2017_01_07_AIt was improvised and haphazard.  Nothing was ready or prepared.  It happened in the most unlikely of places.  Nobody would have expected to find it happening in such a place.

This is the way that God enters the world: Jesus Christ was not born in the maternity wing of a hospital, nor even at home.  In the end it was all very much improvised because the Gospel tells us his bed was a manger, a feeding trough for animals.

All of this tells us a great deal about the nature of God.  He recognised the imperfections of the world, but he, nevertheless, loved the world into which he was born.  He did not express dissatisfaction, say that this was not good enough and opt for something different because it looked better: he loved the world for what it was and his love and presence began to transform people and places.  God never gives up on the world.

Seeking perfection can keep us from the Gospel. Constantly seeking perfection will make us focus on what is missing rather than what is there.  It is not helped by the messages sent out by the advertisers, especially at Christmas, telling us what to buy in order to make it a ‘perfect’ Christmas, what we need and how we need to look to be a ‘perfect’ person.  Dissatisfaction can quickly follow, not just in what we have but also in our relationships.  We think that something else, even someone else, will be better.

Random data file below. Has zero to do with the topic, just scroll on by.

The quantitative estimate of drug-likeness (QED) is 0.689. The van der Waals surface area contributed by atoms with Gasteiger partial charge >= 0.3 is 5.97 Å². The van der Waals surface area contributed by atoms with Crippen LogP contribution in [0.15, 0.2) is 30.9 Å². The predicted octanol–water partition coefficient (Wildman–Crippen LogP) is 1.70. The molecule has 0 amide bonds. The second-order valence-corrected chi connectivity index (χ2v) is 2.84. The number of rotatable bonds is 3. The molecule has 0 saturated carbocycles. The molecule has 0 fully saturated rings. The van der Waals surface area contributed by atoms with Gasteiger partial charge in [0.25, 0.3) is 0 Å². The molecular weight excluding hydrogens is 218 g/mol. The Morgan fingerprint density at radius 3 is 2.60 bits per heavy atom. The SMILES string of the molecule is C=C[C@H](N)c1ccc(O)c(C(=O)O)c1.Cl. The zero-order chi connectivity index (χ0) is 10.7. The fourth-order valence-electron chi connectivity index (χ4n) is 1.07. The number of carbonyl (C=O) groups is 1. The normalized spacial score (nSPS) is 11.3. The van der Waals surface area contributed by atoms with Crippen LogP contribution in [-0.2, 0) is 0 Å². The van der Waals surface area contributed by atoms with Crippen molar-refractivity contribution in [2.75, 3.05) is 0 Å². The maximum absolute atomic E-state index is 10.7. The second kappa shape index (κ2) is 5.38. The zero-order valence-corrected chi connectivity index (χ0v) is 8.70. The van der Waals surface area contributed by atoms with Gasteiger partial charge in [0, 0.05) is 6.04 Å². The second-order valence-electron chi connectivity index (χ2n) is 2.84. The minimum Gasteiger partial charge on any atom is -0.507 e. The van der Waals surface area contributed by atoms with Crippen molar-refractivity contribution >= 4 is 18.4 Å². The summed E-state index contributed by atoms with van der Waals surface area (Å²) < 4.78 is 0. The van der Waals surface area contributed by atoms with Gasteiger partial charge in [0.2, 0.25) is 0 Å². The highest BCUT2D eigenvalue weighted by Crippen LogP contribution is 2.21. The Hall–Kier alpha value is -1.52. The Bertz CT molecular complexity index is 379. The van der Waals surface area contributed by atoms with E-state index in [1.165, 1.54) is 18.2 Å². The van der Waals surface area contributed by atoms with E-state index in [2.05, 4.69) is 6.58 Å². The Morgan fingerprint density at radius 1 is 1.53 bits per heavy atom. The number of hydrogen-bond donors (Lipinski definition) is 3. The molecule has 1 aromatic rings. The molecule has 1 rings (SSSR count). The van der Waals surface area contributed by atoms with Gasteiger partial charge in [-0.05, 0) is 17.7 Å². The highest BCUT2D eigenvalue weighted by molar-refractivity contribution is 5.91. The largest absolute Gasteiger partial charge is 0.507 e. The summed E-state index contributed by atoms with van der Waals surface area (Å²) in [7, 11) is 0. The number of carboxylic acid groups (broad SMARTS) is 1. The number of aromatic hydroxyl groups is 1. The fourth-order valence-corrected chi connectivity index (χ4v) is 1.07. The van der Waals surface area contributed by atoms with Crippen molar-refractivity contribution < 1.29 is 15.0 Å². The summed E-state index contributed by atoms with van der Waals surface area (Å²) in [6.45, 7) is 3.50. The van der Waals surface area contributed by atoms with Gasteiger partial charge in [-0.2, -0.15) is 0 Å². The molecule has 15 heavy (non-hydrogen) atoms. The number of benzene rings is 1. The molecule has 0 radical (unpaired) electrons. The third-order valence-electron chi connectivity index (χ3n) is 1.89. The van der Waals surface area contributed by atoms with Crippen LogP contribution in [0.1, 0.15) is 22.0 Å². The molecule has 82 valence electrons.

At Christmas, God recognises the imperfections of the world, but loves it with its imperfections.  Such loving transforms it.  God never gives up on the world.  Christmas is an opportunity to celebrate God being born into the world in the person of Jesus Christ.  It is an opportunity to thank God for all that there is in our lives.  It is also an opportunity to pray for those who, for whatever reason,  will be struggling this Christmas.

Wishing you joy and blessings for Christmas.